The Dark Knight - 13 WTHR Indianapolis

The Dark Knight

David Swindle
Grade: A+

It was like standing in line for a ride at an amusement park. My fiancée and our friends arrived at the theatre a half hour early to see the IMAX version of "The Dark Knight" and the line for the sold-out showing was hundreds of feet long. Luckily we'd managed to get there just in time so that we didn't have to wait outside in the sticky Indiana humidity as the line was forced to snake outside the building.

And oh were we ever in for a ride that would prove itself exactly what everyone desired: the signature cinematic experience of the 2008 summer season and the greatest superhero film ever made.

Writer-Director-Producer Christopher Nolan's "The Dark Knight" jumps right into the story, not even bothering with some tedious origin story for its antagonist the Joker (Heath Ledger.) A gang of clown-masked thugs robs a mob-controlled bank. The Joker is an unpredictable wild card, an enigma to the various organized crime factions in the city. Yet they're intimidated by both Batman (Christian Bale) and Harvey Dent (Aaron Eckhart,) the new aggressive district attorney. So they decide to work with a madman.

Dent represents many things for a conflicted Bruce Wayne. As Batman, Wayne sees in Dent an heir - someone who's willing to take on Gotham City's corruption and fight crime the right way so that he won't be needed. As Wayne he's tortured that the woman he loves, Rachel Dawes (Maggie Gyllenhaal replacing Katie Holmes,) is dating Dent.

With the Joker Batman finds a threat he cannot really understand. In the first film, "Batman Begins," Wayne began his crusade fighting against corrupt, evil men who wanted power and money. The Joker is a different animal. He's a criminally insane freak who's described best by Wayne's confidante Alfred (Michael Caine) when the butler says "Some men just want to watch the world burn."

And so over the course of the film the Joker begins a mission to generate as much chaos and carnage as possible, assassinating politicians and civil servants, planting bombs around the city, and manipulating the media.

Nolan's restart of the Batman franchise, 2005's "Batman Begins," set a new standard for the superhero film, being the genre's first genuine drama. It dealt with its characters and ideas with a seriousness worthy of the numerous Oscar-caliber actors that brought the world of Batman to life like never before.

"The Dark Knight" raises the threshold even higher. It's two and half hours long and so good that I wouldn't have minded it being even longer.

Of course Ledger's performance is one for the ages. Expect a Best Supporting Actor nomination and maybe even a win. His Joker makes Jack Nicholson's in Tim Burton's "Batman" almost forgettable in comparison. This Joker will become one of cinema's most iconic villains. There were plenty of indicators that Ledger had this kind of potential. Many are familiar with his role in 2005's "Brokeback Mountain" but fans should also make a point to see the even more impressive 2006 Australian film "Candy" in which he portrays a heroin addict. "Monster's Ball" also showed early on his ability to handle dark, serious material.

What made the sequel's predecessor so exceptional was the emotional and intellectual depth of the themes it explored. By introducing the Joker as Batman's foil and delving into the nature of the character as it does with Ledger's portrayal, "The Dark Knight" is the most philosophically serious and important of all superhero films.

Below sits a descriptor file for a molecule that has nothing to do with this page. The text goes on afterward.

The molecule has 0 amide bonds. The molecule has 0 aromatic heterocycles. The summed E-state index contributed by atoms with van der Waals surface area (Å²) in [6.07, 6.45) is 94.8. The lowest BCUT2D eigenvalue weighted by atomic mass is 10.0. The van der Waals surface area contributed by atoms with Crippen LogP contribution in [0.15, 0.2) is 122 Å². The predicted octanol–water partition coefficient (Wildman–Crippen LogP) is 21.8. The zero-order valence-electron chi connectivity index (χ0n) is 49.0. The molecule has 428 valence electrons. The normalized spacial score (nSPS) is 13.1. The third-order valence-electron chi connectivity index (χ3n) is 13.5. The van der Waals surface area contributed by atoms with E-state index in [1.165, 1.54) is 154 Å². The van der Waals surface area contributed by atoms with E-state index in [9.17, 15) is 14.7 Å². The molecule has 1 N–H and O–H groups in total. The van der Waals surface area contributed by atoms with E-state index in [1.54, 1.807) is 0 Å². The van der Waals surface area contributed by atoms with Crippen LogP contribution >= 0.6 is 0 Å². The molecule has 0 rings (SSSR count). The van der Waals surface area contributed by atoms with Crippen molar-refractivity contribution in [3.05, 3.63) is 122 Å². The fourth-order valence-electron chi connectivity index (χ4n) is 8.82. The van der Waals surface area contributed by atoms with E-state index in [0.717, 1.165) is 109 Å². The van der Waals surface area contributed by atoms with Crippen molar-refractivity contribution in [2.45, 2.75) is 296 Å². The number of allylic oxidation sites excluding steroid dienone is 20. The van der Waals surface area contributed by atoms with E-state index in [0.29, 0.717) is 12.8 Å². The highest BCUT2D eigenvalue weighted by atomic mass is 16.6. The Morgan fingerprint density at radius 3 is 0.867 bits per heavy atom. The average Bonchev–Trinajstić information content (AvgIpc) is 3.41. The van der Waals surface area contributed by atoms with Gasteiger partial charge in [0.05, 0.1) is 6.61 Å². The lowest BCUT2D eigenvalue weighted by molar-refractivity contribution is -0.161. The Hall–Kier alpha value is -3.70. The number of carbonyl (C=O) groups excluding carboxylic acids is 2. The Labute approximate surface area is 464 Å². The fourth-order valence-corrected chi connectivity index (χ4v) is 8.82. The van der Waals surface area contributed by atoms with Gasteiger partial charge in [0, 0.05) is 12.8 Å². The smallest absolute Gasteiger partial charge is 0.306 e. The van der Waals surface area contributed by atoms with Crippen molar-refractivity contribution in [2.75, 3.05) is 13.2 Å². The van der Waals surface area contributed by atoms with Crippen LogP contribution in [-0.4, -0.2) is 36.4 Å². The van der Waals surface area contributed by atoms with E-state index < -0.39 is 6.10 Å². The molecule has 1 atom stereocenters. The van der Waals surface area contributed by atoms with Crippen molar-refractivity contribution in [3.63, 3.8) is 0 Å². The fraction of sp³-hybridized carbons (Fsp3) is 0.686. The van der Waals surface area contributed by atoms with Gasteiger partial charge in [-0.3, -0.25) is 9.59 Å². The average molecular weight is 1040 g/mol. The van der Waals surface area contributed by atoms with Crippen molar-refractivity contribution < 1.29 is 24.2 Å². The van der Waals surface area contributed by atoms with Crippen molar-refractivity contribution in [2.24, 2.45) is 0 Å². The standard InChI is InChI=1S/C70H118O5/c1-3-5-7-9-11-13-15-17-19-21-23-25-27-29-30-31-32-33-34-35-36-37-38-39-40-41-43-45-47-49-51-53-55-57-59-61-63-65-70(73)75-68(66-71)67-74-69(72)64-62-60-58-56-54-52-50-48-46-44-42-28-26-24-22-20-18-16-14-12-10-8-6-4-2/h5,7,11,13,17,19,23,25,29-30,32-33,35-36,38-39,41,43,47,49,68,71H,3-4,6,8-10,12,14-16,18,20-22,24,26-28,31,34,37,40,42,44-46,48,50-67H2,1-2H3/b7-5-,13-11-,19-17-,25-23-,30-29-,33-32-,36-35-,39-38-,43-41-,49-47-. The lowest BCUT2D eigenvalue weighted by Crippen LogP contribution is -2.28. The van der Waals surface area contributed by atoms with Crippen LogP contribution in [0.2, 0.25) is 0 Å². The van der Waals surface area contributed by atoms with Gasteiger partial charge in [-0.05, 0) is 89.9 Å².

The conventions of the genre generally are thought to turn off the brain with their explosions and silly, spandex-clad supermen. We usually go to these movies for escapism, not intellectualism. "The Dark Knight" challenges all that, though, by presenting both Batman and the Joker as what they are: the embodiments of order and chaos. That's the conflict here, not good versus evil like we'd find in Superman and Lex Luthor.

Batman represents control, and authoritarianism. He goes to extremes to prevent crime - actions which translate to torture and Big Brother-style eavesdropping. The Joker is pure anarchy. He doesn't want money or power, just madness. Just compare their appearances and origins. Batman wears the carefully-designed black costume and we understand exactly why he's doing what he does. We know from where he came. The Joker just appears out of nowhere. His hair, clothes, and make-up are all a mess. We cannot understand his actions except to just label him what he is: a psychotic.

The film finally puts Batman where he belongs. Batman isn't a hero in the traditional sense. The Batman of "The Dark Knight" challenges just what it means to be a hero. Are the methods that Batman employs acceptable given the circumstances posed by the Joker? What are we to do as individuals and a society when we encounter the threat posed by a terrorist like the Joker? The film does what great films and great art are supposed to do: pose the questions, not preach simple answers.

The ideas aren't all the film has to offer, of course. Those wanting escapism can still find it. The movie's action is mind-blowing and Nolan takes advantage of the IMAX format. When Batman travels to Hong Kong to retrieve a businessman with critical ties to the Gotham mob the stunts are unforgettable.

After the film my friends and I went out to dinner and much of our conversation involved the picture's ideas and the sheer experience of it. It's hard to imagine any other response. Viewers are going to be talking about the landmark "Dark Knight" for a long time.

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